Friday after dinner, I went on my usual “project errand” trip. First, a short stop at the art supply store, then a quick spin down the road to the nearest of many strip malls. There, the husband and I parted ways: He went to the guitar centre and I to the bookstore, Borders to be exact.
I didn’t really have anything particular in mind, but I do love browsing the isles full of mainstream whatnot in an attempt to hunt something down more in tune with my particular literary tastes. Most of the Lit stuff stocked is old, and much of it I have already read a million times over. Nevertheless, a book popped into my mind just as I entered Twilight Marketing hell. Anyway, they are remodelling the store, and so my usual haunts have moved. I wandered about aimlessly for a while, tossing round which direction I wanted to go: philosophy or poetry. I, in retrospect, really thought neither. When I finally decided to stop fooling around, I headed over to the computer kiosk for a bit of techno search help. I keyed in the title that had popped into my head on a whim and...wait for it...wait for it...Ding! The book was said to be in the store, and so I headed off, compass spinning, to try to find where they moved the damn horror section. In my wanderings, I stumbled upon several tall racks of books in the middle of the store. The sign at the top said: Required Reading for Local Schools. Now, if you're a book nerd like me, you can’t help but get a bit nosey parker and wonder: What the hell is it that they have these damn kids reading today? If it’s Twilight, I am gonna pitch a shit fit sure to embarrass everyone in the store.
By no means was this an irrational response for me. My stepson went to parochial school, and let’s just say, the reading material was “limited.” I went in with a bad attitude from the start. So I stood there for a moment, sceptical, but then as I scanned over the many titles they had on display, I got friggin' happy real friggin' quick. The classics were accounted for from In Cold Blood, to Slaughterhouse Five, to To Kill a Mockingbird, The Good Earth, and Fahrenheit 451. I was more than pleased. Even my beloved Novella was well represented with Animal Farm, Of Mice and Men, and Lord of The Flies. I was doing such a little jig in the isle that the salesperson probably thought I had to pee. I assured her that bladder control for a woman of my age might be suspect, but in my case, it was just excitement. What I wasn’t prepared for were the new arrivals to the required reading scene. Stoker’s Dracula was there as was Adam’s Hitchhiker’s Guide. I even saw a smattering of new authors, in particular Brian Jacques’ Redwall and DiCamillo’s Tale of Desperaux, both of which I own in hardback. Yes, I am strongly inclined to stories with animals, and yes, I have been known to read a children’s book or two in my day: Watership Down is one of my favourite books of all time. I am a huge Beatrix Potter fan as well and a tried and true critter lover. Anything that stumbles hungry into my back yard gets a meal, don’t matter if it’s the skunk, the possum, or the raccoon. They all have names, and they all have backstories, well, backstories that I gave them, anyway. Not to mention, strap a sewing needle sword on a tiny little thing of a mouse and you've tugged my heartstrings.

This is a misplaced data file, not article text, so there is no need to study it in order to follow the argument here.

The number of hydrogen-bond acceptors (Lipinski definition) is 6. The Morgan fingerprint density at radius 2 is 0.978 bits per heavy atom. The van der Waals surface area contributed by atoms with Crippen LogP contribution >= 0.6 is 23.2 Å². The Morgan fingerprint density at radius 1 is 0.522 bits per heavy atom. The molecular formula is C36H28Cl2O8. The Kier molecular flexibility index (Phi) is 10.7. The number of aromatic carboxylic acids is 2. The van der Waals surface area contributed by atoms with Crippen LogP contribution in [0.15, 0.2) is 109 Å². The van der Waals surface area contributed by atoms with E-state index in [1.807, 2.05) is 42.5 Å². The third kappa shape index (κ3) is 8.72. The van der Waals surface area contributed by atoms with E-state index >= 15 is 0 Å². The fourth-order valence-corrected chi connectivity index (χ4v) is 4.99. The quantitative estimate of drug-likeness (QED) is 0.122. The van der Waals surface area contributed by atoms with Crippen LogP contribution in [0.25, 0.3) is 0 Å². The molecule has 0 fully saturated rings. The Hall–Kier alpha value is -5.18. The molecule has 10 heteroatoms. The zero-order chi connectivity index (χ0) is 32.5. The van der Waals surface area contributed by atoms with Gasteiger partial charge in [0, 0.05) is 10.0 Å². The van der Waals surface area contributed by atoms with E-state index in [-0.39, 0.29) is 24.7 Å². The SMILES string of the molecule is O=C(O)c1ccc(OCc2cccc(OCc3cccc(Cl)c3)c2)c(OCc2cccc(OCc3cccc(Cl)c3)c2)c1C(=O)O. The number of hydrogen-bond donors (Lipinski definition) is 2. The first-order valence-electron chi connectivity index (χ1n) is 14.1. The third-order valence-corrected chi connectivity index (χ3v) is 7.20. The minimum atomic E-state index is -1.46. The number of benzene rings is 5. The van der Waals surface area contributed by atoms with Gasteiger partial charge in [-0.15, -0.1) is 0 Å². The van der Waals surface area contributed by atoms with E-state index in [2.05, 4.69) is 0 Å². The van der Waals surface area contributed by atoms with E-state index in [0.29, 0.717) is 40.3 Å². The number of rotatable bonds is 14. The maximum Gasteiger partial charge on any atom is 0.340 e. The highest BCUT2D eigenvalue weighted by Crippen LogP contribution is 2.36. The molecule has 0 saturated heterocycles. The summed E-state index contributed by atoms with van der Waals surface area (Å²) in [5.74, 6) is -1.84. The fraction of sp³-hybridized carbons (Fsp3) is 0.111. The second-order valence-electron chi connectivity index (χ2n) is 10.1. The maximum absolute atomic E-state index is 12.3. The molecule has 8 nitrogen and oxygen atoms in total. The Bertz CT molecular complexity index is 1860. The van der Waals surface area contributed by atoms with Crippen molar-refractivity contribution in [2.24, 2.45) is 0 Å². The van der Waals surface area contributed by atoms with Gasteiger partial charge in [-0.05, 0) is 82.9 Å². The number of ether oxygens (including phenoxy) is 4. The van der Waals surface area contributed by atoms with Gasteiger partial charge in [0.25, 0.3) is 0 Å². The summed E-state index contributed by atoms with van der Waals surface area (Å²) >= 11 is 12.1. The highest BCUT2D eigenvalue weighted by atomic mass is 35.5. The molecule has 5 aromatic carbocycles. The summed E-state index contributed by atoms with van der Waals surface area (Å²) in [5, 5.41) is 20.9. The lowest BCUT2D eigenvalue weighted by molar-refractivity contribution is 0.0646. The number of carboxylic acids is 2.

However, back to the books: these stories aren’t cutesy fluffy bunny tales. Yes, they are children’s books, but they go far beyond that. These are tried and true fairly tales – fairy tales as they originally would have been written before sensitive editors toned them down. Dark, poignant, and very relevant, they mirror in grave detail the socio-political ills of humanity. Desperaux might be about a mouse who fell in love with a princess, but upon deeper reflection, he was a condemned mouse who suffered a death sentence for embracing a culture not his own. DiCamillo won the Newberry award for this book for damn good reason, and even though children will be entertained by the fanciful adventure on the surface, adults, digging deeper, will be rewarded with a rich, heartfelt, and hopeful experience and a glimpse at humanity that is both thought provoking and frightening in its truth. I haven’t felt this way about a children’s book since reading Alice in Wonderland, and I highly recommend Desperaux to readers young and old.
So, all in all, my bookstore excursion turned out to be a few hours well spent. I walked out with the book I wanted, which was Let The Right One In, if you must know, and all was right in my world. Literature is not dead after all.
Cheryl Anne Gardner